However, Americans after 9/11 were urged to resume a normal life—a reasonable attitude given the true nature of the threat faced at the time. After Pearl Harbor, every level of American society braced for an existential conflict.

The war that followed the September 11 attacks was an entirely different type of conflict than the wars the U.S. had prepared for since December 7, 1941. Indeed, the conflict once dubbed the global ‘War on Terror’ is a real shooting war in many different theaters of operations. Yet unlike the aftermath of 1941—when the U.S. became a nation at war—since 9/11, the U.S. has simply operated as a nation in a war. ...

That last sentence is the crux. The 9/11 attacks were crimes. The 9/11 attacks did not presage a "war". They could and should have been treated as offenses against international and national laws; civil, diplomatic, and military force should have been used to apply law to the miscreants, not to spread carnage far and wide. Because they were treated as equivalent to Pearl Harbor, as if they launched a war, we and the peoples in our path remain trapped in a "war" which is not a "war" but rather a cycle of destruction which has no rational mission or end.

Our post-9/11 military adventures have never been about averting some existential threat to the people of the U.S. Terrorism is despicable and horrible, but it isn't going to maim or kill any significant fraction of us. Yet enough of us demanded of our leaders that they achieve the impossible -- guarantee our perfect safety in a world where many have good reason to hate us -- that they've been empowered to spew death and destruction around the globe without plan, purpose, rhyme, or reason.

Trump's cabinet of the military leaders of that enterprise probably contains more awareness of the futility of all this than just about any group in government. After all, unlike the country at large, they have been at war. They've been made responsible to execute policy madness. And they've been losing, or failing, or something that can't really be evaluated because there are no metrics to measure success when you don't know what you are doing.

Perhaps not surprisingly, all this seems to drive some military leaders mad. General Flynn, he of the fake news tweets and hatred of all Muslims, seems in that category. General Mattis may well be a wiser character. Thomas Ricks, who is no military sycophant, thinks so. It is certainly dangerous to civilian control of the military to have so many generals at the top of the government. But if we are going to be in permanent war, perhaps it should be no surprise.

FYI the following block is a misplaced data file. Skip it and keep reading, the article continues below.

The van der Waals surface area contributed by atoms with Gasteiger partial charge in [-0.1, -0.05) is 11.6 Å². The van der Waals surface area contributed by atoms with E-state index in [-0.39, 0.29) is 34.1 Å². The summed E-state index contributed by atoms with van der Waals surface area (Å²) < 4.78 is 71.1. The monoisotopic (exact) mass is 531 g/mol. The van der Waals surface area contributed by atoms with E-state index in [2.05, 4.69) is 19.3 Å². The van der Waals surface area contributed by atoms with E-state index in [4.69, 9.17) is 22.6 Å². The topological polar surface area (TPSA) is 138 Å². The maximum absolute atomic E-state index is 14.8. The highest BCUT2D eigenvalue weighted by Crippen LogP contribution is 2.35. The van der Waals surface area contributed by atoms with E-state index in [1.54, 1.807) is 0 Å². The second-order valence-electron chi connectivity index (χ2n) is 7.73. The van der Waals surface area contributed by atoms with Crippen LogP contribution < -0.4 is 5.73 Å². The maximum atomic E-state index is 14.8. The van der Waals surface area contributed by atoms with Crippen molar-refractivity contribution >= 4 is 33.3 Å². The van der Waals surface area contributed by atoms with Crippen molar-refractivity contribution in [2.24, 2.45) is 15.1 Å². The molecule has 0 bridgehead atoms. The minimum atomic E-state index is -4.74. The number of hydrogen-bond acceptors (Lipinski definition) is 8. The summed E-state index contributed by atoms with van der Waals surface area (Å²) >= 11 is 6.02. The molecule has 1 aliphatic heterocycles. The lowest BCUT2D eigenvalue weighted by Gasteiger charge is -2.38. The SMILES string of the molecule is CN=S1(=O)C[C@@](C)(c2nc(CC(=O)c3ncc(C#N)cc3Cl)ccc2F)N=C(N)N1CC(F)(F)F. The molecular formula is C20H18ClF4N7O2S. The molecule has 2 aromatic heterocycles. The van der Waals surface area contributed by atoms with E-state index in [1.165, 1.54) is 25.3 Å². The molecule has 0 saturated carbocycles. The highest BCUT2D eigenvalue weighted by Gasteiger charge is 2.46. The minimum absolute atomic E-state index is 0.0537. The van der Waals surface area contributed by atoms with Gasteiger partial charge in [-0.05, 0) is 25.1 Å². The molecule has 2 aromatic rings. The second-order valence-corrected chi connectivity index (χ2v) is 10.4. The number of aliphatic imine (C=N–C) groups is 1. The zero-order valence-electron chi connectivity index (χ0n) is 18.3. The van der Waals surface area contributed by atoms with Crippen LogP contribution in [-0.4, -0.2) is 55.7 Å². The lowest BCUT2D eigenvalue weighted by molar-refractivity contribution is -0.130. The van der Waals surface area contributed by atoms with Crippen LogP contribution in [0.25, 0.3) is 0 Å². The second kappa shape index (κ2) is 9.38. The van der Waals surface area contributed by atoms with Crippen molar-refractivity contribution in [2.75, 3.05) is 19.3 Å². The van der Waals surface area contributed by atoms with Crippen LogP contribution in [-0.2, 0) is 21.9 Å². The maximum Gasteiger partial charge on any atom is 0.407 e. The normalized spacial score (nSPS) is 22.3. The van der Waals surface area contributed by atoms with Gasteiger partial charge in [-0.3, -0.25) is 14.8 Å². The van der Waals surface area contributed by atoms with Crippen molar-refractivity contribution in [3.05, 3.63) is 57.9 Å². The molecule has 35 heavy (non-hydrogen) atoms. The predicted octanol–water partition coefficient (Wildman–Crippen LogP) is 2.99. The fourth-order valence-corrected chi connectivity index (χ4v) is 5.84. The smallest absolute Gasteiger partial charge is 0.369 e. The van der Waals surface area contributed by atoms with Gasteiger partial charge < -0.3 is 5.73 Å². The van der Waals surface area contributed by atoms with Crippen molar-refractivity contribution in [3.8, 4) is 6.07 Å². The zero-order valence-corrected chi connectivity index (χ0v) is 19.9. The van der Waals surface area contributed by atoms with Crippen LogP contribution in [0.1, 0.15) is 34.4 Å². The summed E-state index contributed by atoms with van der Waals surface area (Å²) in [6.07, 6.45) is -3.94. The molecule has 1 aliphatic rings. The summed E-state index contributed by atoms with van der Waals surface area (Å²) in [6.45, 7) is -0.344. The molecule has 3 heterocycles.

As an unruly teenager, Donald Trump was shipped off to a Hudson River military school to be "straightened out." (I remember marveling at ads for this sort of educational service in the classified section of my parents' Saturday Review in those years. What sort of kid got that treatment?) His classmates remember his getting over on the strict school discipline. We're all going to be forced to see whether he gets over on his next set of officers. There's no sign he's learned any discipline or matured much.

Resist much, we must.

Friday cat blogging

Morty just doing his job, being beautiful.

Thursday, December 08, 2016

Are we self-limiting?

Scot Nakagawa has questions for progressive organizers, which include this:

... many of us appear to be afraid of seizing power.

While I sure don't see us seizing power any time soon, I think he is onto something about how we limit ourselves.

Last night I attended a meeting of the San Francisco Police Commission, a largely powerless but highly ornamental feature of the non-governance of our police department and its rogue union. (Much more here. SFPD shoots citizens with impunity.) There are some good people on that police commission (and some who are probably just sleepy time servers ...) They are people who've pushed and shoved and gotten themselves into a place where, for little material payoff, they can strive to do something that, if effectual, might make the city a better place. For this, if they step out of line, they take abuse. Plus they have to fill their lives with absorbing endless bureaucratic minutia if they want a chance to have any effect.

How many of us who complain have been willing to do that sort of thing? Darn few; I certainly never even considered it. Scot's article is worth reading and thinking about.